Martin O`Malley on Tax Reform
SANDERS: We haven't come up with an exact number yet, but it will not be as high as the number under Dwight D. Eisenhower, which was 90%. I'm not that much of a socialist compared to Eisenhower. But we are going to end the absurdity, as Warren Buffet often reminds us, that billionaires pay an effective tax rate lower than nurses or truck drivers. That makes no sense at all. There has to be real tax reform, and the wealthiest and large corporations will pay when I'm president.
O'MALLEY: May I point out that under Ronald Reagan's first term, the highest marginal rate was 70%. And in talking to a lot of our neighbors who are in that super wealthy, millionaire and billionaire category, a great numbers of them love their country enough to do more again in order to create more opportunity for America's middle class.
Since that time, the O'Malley-Brown Administration has used the challenge of these times to make our government more efficient, and more effective. We have cut spending by $9.1 billion dollars. Today, we now have the smallest executive branch since 1973--and the budget I presented to you last week puts us on a track to totally eliminate that structural deficit without the need for any new fees or taxes.
We remain one of only seven states that has maintained a triple-A bond rating all through the recession, and to this day. We have built up our Rainy Day Fund to $800 million dollars, and we have placed this year in our general reserve an operating surplus of $37 million dollars.
O'MALLEY: We've lowered them on the 85%.
Q: Right, the other 85% went down. You supported the Dream Act, and you're looking at an increase in the minimum wage.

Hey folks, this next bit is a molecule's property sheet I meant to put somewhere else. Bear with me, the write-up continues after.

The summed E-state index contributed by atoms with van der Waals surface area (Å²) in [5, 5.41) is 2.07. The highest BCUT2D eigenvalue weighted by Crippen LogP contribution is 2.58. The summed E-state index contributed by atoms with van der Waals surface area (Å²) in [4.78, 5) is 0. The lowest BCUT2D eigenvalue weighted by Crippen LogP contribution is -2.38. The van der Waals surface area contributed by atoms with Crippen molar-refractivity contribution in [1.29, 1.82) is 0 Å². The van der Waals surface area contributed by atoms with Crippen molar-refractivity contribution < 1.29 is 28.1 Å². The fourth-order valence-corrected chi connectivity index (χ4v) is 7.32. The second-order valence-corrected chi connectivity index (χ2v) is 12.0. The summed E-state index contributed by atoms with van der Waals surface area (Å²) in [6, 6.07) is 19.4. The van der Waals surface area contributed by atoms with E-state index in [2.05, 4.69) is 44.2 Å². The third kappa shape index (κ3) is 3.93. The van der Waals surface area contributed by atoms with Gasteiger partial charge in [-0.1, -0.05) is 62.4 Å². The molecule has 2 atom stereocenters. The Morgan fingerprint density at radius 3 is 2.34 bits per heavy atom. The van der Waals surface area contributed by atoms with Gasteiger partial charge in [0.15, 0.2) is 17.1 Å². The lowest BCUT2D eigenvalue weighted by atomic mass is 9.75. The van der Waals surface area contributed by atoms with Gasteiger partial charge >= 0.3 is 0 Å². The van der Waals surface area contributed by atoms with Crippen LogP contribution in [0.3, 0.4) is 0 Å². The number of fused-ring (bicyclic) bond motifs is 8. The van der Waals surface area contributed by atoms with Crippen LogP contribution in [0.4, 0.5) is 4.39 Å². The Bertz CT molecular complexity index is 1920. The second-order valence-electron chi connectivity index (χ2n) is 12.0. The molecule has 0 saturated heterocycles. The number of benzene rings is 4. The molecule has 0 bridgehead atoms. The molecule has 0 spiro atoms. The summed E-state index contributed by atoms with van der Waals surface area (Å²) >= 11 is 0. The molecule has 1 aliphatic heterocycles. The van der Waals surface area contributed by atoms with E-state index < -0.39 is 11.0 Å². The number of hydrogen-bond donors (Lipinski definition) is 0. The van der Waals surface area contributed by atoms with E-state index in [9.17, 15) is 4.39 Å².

O'MALLEY: Well, I believe that the people of our state and, also, the people of our country, want us to make choices on their behalf that yield results, results that make our economy grow by making our middle class grow.
Q: But those are policies which we used to call liberal agenda.
O'MALLEY: Yes. And I'm proud of each of those things. But, also, these things are also good for an economy. These things are good for building an innovation economy and attracting the most talented workforce. I think they all go together. What the people of our country want is not ideology, not trickle-down economics, but middle-out economics, where we strengthen our middle class to grow our economy & to give our kids a better future.
The nation's governors urge you to include state countercyclical funding as part of your legislation to stimulate the economy. This would include $6 billion in Medicaid assistance by freezing scheduled federal FMAP reductions and increasing all states' F Congress approved $20 billion in assistance to states, including $10 billion in Medicaid and $10 billion in block grants. The governors' current stimulus proposal is essentially the same, with the exception that it is a total of $12 billion as opposed to $20 billion. This proposal can be enacted quickly, as there is precedent and it is timely, temporary and targeted.
Additionally, governors appreciate federal efforts to use tax policy to get additional money into the hands of consumers and businesses to stimulate the economy. When considering tax changes to spur economic growth, governors urge Congress and the Administration to follow the maxim of "Do no harm" by avoiding changes at the federal level that would diminish state tax revenues or force state actions that would undermine the effectiveness of federal efforts.
We look forward to working with you to enact the appropriate stimulus program.
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